To investigate the mechanisms by which TNF-α promotes hNPC survival, we assessed several signaling pathways associated with the regulation of cell proliferation, cell survival, and stress, specifically the most common kinases activated by TNF-α: NF-κB; p38 MAPK; ERK1/2; and JNK. Upon treatment of hNPCs with 20 ng/ml TNF-α for various durations, protein expression of p-NF-κB p65 and p-p38 MAPK increased substantially; however, the expression levels of NF-κB p65 and p38 MAPK remained relatively unaltered (Fig. 2a). Similarly, the protein levels of p-JNK, JNK, p-ERK1/2, and ERK1/2 were relatively stable in hNPCs treated with TNF-α for different durations (Fig. 2a, b). These results suggest that the TNF-α-induced increase in hNPC survival upon OGD exposure is mediated by NF-κB or p38 MAPK signaling activation.
To study the TNF-α-induced activation of the NF-κB and p38 MAPK pathways, we evaluated the effects of an NF-κB inhibitor (BAY11-7082) and a p38 MAPK inhibitor (SB203580) on hNPCs. Western blot analysis indicated that B22Y11-7082 greatly inhibited TNF-α-induced nuclear translocation of NF-κB p65 (Fig. 3a–d) and that SB203580 significantly inhibited phosphorylation of p38 MAPK (Fig. 3f, g). To analyze the subcellular distribution of NF-κB p65 by immunocytochemistry, we fixed hNPCs and immunostained them with an anti-NF-κB p65 antibody (Fig. 3e). The level of nuclear NF-κB p65 was higher in TNF-α-treated hNPCs (TNF-α) than in untreated hNPCs (control). Moreover, the TNF-α-induced nuclear localization of NF-κB p65 was inhibited in hNPCs incubated with BAY11-7082 prior to TNF-α treatment (TNF-α + BAY). Thus, the subcellular localization of NF-κB p65 correlates with the western blot data.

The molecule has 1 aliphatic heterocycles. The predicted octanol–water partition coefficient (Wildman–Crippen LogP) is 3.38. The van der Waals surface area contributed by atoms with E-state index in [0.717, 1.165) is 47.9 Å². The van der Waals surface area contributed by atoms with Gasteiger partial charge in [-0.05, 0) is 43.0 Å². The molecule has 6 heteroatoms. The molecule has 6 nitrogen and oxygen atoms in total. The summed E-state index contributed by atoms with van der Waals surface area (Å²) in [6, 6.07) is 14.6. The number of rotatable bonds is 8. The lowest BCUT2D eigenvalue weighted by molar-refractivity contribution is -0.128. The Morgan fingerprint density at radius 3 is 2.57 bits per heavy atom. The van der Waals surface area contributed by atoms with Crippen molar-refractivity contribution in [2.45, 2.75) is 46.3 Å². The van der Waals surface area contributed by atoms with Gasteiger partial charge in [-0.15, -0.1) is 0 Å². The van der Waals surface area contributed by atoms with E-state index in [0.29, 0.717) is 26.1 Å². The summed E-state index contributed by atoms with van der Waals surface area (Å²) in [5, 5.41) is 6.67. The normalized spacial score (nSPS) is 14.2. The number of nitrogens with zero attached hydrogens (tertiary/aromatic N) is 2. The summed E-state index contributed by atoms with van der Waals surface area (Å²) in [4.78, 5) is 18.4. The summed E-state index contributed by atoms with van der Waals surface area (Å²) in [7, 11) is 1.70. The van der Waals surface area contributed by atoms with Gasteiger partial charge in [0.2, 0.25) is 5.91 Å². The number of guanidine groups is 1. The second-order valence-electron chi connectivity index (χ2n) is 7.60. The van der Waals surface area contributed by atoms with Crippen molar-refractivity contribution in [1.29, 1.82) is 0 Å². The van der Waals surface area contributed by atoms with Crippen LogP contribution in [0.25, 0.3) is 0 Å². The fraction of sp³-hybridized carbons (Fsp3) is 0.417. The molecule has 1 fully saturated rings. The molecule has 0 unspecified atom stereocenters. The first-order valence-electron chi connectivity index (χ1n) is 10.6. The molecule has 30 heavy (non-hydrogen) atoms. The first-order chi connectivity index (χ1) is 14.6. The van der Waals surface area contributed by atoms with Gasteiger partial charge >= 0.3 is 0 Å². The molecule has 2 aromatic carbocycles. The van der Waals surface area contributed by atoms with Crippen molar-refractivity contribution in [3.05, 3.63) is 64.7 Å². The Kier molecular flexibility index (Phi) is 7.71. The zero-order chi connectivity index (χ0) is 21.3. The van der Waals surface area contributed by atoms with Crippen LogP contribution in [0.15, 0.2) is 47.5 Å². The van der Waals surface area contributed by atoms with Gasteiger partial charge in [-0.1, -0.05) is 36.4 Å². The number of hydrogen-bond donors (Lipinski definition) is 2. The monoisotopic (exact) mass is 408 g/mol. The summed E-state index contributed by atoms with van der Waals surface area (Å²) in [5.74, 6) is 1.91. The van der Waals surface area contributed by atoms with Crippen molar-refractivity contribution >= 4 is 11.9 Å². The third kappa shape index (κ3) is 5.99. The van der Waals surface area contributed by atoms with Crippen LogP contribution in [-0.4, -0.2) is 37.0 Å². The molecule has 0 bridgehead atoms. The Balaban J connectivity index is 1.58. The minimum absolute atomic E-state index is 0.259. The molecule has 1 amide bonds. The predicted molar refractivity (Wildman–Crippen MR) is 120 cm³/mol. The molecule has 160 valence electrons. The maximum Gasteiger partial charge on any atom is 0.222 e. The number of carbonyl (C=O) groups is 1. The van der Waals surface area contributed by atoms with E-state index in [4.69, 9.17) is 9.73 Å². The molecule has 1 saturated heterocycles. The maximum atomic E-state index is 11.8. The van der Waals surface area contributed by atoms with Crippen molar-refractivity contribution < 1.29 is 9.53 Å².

TNF-α improves the viability of hNPCs upon OGD by activating the NF-κB pathway
To further investigate whether the NF-κB or p38 MAPK pathways are responsible for the reduction in OGD-induced apoptosis, we treated hNPCs with an NF-κB inhibitor (BAY11-7082) or a p38 MAPK inhibitor (SB203580) for 2 h before TNF-α treatment. BAY11-7082 exacerbated OGD-induced apoptosis compared with that of hNPCs pretreated with TNF-α alone (18.2% ± 0.9% vs. 10.6% ± 0.3%, P < 0.01; Fig. 4a, b). Preincubation with BAY11-7082 before TNF-α treatment increased OGD-induced cytotoxicity compared with the level observed on TNF-α treatment alone, as measured by the LDH assay (109.4% ± 0.2% vs. 79.3% ± 0.2%, P < 0.01; n = 3/group; Fig. 4c). The LDH and TUNEL assays revealed that BAY11-7082 significantly reduced TNF-α-mediated cytoprotection after OGD exposure. On the other hand, preincubation with SB203580 before TNF-α treatment did not significantly alter hNPC death (5.5% ± 0.6% vs. 4.1% ± 0.1%; Fig. 4d, e) or cytotoxicity compared with the levels observed upon TNF-α treatment alone (83.4% ± 0.2% vs. 80.9% ± 0.5%; n = 3/group; Fig. 4f). hNPC cytotoxicity was significantly increased after OGD exposure but was not affected by treatment of cells with TNF-α or inhibitors under normal conditions (Fig. 4c, f). Our results reveal that TNF-α improved the viability of hNPCs upon OGD by activating the NF-κB pathway.